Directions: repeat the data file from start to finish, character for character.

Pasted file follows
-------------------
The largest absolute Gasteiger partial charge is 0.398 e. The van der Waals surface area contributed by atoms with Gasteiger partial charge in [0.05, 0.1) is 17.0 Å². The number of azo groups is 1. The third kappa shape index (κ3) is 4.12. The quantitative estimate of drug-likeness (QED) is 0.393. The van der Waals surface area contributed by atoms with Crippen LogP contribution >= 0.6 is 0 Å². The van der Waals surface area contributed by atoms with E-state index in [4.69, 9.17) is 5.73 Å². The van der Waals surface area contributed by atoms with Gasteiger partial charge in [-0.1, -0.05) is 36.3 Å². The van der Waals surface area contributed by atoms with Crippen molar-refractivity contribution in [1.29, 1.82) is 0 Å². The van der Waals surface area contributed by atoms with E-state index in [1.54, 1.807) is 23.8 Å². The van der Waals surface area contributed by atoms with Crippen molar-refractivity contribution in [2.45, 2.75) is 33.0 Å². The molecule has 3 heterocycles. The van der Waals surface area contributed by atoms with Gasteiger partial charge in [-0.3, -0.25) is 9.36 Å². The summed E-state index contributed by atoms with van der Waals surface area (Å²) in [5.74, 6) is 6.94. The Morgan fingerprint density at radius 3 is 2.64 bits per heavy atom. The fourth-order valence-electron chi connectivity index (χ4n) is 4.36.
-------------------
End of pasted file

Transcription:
The largest absolute Gasteiger partial charge is 0.398 e. The van der Waals surface area contributed by atoms with Gasteiger partial charge in [0.05, 0.1) is 17.0 Å². The number of azo groups is 1. The third kappa shape index (κ3) is 4.12. The quantitative estimate of drug-likeness (QED) is 0.393. The van der Waals surface area contributed by atoms with Crippen LogP contribution >= 0.6 is 0 Å². The van der Waals surface area contributed by atoms with E-state index in [4.69, 9.17) is 5.73 Å². The van der Waals surface area contributed by atoms with Gasteiger partial charge in [-0.1, -0.05) is 36.3 Å². The van der Waals surface area contributed by atoms with Crippen molar-refractivity contribution in [1.29, 1.82) is 0 Å². The van der Waals surface area contributed by atoms with E-state index in [1.54, 1.807) is 23.8 Å². The van der Waals surface area contributed by atoms with Crippen molar-refractivity contribution in [2.45, 2.75) is 33.0 Å². The molecule has 3 heterocycles. The van der Waals surface area contributed by atoms with Gasteiger partial charge in [-0.3, -0.25) is 9.36 Å². The summed E-state index contributed by atoms with van der Waals surface area (Å²) in [5.74, 6) is 6.94. The Morgan fingerprint density at radius 3 is 2.64 bits per heavy atom. The fourth-order valence-electron chi connectivity index (χ4n) is 4.36.